In July 1966, the homophobic policies of The Brooklyn Heights Press, then headquartered in this building, were the focus of a successful protest by the Brooklyn Heights Chapter of the Mattachine Society, an ad hoc offshoot of the Mattachine Society of New York.

By 1971, in the post-Stonewall era, the paper’s policies had completely reversed. It endorsed inclusion of sexual orientation in New York’s Human Rights Law and began running a bi-weekly “Gay Voices”column, which appeared until 1973.

Header Photo

Credit: Gale Harris/NYC LGBT Historic Sites Project, 2019.

On the Map


In the 1950s and 1960s, as young professionals began to buy and restore the old rowhouses of Brooklyn Heights, a number were members of the LGBT community, mostly gay men. As early as 1962, the Brooklyn Heights Press (BHP), then located nearby at 151 Montague Street (it moved to this building by February 1965), began to express animus towards the gay presence in the neighborhood, writing “it is a well-known but tacit fact that after nine o’clock on a mild evening many persons quit the Promenade and leave it to the homosexuals.” This was followed by a series of letters to the editor both attacking and supporting gays. At first, the paper took an even-handed approach, albeit one that permitted the publication of such phrases as “Princes of the Promenade,” “misbegotten pansies,” and “Village fags and Times Square queens [who] … publicly flaunt their effeminacy in a most disgusting fashion.” In February 1964, a draft for a Mattachine Society of New York (MSNY) newsletter noted that BHP was again creating a furor with its homophobic articles. In 1965 and early 1966, the paper refused to publish advertisements from the New York Chapter of the Daughters of Bilitis, saying “we do not accept ads of any kind from homophile organizations.”

Things reached a boiling point in May 1966 when the Brooklyn Heights Association issued a position paper calling for increased policing to curb homosexual activities in the Heights. BHP wholeheartedly backed the Association’s position, saying that “the welfare of our children and young people is at stake.” Dick Leitsch, president of MSNY, and gay residents of Brooklyn Heights responded in several strongly-worded letters to the editor. Under the leadership of Herman Slade, an ad hoc Brooklyn Heights Chapter of the Mattachine Society (BHMS) formed and tried to set up a town hall meeting with the paper and the Association to air their differences. When the meeting was canceled at the last minute, BHMS leafleted the Clark Street subway station. Subsequently, BHMS picketed the paper’s offices and went door to door asking local merchants to stop advertising in the paper. Stung by the BHMS actions, the paper reacted with angry defiance insisting that it was only trying to stop the Heights from “becoming a wide open haven for exhibitionistic homosexualism.”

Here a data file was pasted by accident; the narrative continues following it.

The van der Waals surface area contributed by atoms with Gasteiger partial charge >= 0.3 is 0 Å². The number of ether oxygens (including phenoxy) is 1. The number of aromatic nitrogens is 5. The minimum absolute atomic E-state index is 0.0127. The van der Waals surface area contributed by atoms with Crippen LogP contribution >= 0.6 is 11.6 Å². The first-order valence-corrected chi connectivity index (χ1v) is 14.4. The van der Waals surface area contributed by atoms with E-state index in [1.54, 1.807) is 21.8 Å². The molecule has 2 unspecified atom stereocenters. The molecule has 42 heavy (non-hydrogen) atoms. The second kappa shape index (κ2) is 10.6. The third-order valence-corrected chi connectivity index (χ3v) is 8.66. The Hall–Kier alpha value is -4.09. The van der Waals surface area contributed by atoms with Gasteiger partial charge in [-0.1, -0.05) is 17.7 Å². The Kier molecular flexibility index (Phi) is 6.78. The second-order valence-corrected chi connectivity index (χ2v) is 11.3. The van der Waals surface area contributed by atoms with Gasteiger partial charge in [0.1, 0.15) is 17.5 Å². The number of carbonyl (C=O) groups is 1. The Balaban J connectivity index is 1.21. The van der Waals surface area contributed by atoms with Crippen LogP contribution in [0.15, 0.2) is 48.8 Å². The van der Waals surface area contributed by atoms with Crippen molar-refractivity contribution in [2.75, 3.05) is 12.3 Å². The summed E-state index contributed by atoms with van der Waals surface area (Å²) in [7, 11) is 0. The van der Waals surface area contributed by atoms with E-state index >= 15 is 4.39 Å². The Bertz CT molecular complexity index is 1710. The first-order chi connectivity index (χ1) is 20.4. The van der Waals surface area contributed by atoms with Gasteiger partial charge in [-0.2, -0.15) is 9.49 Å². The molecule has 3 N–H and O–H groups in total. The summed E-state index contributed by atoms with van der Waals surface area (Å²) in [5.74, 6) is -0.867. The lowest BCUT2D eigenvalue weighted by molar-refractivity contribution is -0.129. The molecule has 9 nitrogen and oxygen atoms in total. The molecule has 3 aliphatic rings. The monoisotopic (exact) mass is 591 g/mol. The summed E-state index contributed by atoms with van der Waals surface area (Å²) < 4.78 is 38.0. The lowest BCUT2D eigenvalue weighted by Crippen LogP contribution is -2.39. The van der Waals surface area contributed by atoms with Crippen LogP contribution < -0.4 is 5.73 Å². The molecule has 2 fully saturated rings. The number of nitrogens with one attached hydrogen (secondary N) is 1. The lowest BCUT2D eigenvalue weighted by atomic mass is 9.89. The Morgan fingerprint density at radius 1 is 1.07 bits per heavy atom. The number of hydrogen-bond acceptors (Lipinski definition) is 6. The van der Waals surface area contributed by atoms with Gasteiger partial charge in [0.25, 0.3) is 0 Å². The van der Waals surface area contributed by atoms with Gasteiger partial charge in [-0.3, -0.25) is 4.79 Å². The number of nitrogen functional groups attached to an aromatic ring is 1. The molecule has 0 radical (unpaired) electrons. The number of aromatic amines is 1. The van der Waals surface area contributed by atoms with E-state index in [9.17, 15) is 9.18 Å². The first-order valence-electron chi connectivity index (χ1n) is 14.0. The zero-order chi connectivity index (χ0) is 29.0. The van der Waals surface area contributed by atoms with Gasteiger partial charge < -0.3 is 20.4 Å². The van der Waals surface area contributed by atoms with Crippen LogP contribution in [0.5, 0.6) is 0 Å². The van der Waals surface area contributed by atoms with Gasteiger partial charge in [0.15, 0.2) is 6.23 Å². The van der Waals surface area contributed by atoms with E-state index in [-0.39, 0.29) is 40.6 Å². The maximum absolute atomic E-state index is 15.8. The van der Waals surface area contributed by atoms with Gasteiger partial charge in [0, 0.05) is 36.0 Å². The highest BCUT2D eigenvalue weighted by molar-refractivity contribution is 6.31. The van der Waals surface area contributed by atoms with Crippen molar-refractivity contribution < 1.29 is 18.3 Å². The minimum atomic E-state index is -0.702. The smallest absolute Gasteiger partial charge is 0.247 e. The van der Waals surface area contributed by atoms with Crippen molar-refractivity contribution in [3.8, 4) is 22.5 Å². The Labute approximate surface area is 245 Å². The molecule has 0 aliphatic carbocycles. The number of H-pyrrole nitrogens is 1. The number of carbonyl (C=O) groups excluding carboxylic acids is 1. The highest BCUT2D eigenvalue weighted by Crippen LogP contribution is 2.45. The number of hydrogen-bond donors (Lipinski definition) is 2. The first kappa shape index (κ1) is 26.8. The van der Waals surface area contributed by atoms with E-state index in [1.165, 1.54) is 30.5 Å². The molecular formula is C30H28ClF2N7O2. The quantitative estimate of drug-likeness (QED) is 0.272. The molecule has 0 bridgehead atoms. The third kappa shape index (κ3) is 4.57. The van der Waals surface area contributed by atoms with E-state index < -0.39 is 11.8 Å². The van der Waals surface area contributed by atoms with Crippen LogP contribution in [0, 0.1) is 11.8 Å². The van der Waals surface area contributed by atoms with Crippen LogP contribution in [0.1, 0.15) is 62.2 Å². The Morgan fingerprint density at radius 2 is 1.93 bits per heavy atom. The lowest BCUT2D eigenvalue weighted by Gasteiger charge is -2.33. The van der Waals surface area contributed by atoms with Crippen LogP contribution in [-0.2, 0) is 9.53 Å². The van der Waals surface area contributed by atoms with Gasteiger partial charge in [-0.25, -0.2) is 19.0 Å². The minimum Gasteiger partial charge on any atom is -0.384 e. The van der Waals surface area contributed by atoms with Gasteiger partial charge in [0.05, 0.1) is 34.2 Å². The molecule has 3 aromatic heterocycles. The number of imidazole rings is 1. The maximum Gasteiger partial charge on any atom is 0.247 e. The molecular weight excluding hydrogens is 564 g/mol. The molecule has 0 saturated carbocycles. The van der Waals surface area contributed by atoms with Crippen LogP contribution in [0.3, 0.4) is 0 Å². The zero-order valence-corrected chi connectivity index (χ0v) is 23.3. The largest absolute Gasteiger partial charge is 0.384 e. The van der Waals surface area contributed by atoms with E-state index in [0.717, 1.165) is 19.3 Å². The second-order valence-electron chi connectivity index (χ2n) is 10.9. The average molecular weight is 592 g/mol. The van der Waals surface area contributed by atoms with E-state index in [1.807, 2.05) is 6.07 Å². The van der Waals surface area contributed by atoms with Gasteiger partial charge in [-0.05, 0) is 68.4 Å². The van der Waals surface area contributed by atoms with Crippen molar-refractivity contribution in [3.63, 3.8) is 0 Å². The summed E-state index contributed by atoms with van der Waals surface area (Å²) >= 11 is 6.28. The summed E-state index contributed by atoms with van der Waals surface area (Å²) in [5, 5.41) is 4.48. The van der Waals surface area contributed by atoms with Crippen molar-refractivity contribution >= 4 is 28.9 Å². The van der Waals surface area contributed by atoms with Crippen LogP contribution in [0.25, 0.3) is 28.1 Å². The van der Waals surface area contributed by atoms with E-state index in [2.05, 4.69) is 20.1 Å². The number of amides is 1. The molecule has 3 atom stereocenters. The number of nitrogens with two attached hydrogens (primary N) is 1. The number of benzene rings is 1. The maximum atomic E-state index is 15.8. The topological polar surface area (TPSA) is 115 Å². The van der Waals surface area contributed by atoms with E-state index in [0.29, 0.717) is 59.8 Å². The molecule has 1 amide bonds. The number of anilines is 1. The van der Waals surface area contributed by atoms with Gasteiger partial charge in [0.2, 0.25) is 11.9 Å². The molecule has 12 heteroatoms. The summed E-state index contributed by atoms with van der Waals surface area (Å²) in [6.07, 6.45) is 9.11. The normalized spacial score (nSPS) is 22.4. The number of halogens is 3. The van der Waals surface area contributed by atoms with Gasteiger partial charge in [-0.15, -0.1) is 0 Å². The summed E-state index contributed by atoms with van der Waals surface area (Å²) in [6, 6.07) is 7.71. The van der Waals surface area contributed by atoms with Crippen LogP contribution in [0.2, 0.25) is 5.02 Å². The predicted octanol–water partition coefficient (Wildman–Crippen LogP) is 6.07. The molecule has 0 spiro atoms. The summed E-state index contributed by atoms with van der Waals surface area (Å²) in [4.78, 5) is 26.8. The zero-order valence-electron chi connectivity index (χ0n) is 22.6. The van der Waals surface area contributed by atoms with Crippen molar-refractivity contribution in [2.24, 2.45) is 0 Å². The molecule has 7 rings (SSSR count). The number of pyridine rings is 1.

The editorials and letters went on until the end of September. In November BHP took the unprecedented step of running a front page article to announce the appointment of a new editor. After that the paper turned to other subjects.

Although BHP never renounced its earlier position, in November 1971, it introduced a new column, “Gay Voices,” by Jim Jarman and Sandra Chernick, members of the Gay Activists Alliance (GAA). The paper also ran an editorial supporting the passage of Intro 475 that would have added sexual orientation to New York City’s Human Rights Law, making it illegal to discriminate against people on the basis of their sexual orientation. A GAA newsletter credited this complete change in policy to lobbying by Jarman, who was one of the founders of the Gay Alliance of Brooklyn (GAB). He and Chernick collaborated on the column for about six months, then another GAB member, Arnold Mandelbaum, replaced Chernick. It ran until April 1973, when the paper changed ownership, covering such topics as legal rights, religion, politics, the police, and family acceptance. According to Jarman and Mandelbaum, it was “the first regular feature on homosexuality in a mass circulation periodical.”

This entry, written by project consultant Gale Harris, is made possible by the New York State Council on the Arts with the support of Governor Andrew M. Cuomo and the New York State Legislature.

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62 Montague Street, Brooklyn

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99 Clinton Street, Brooklyn

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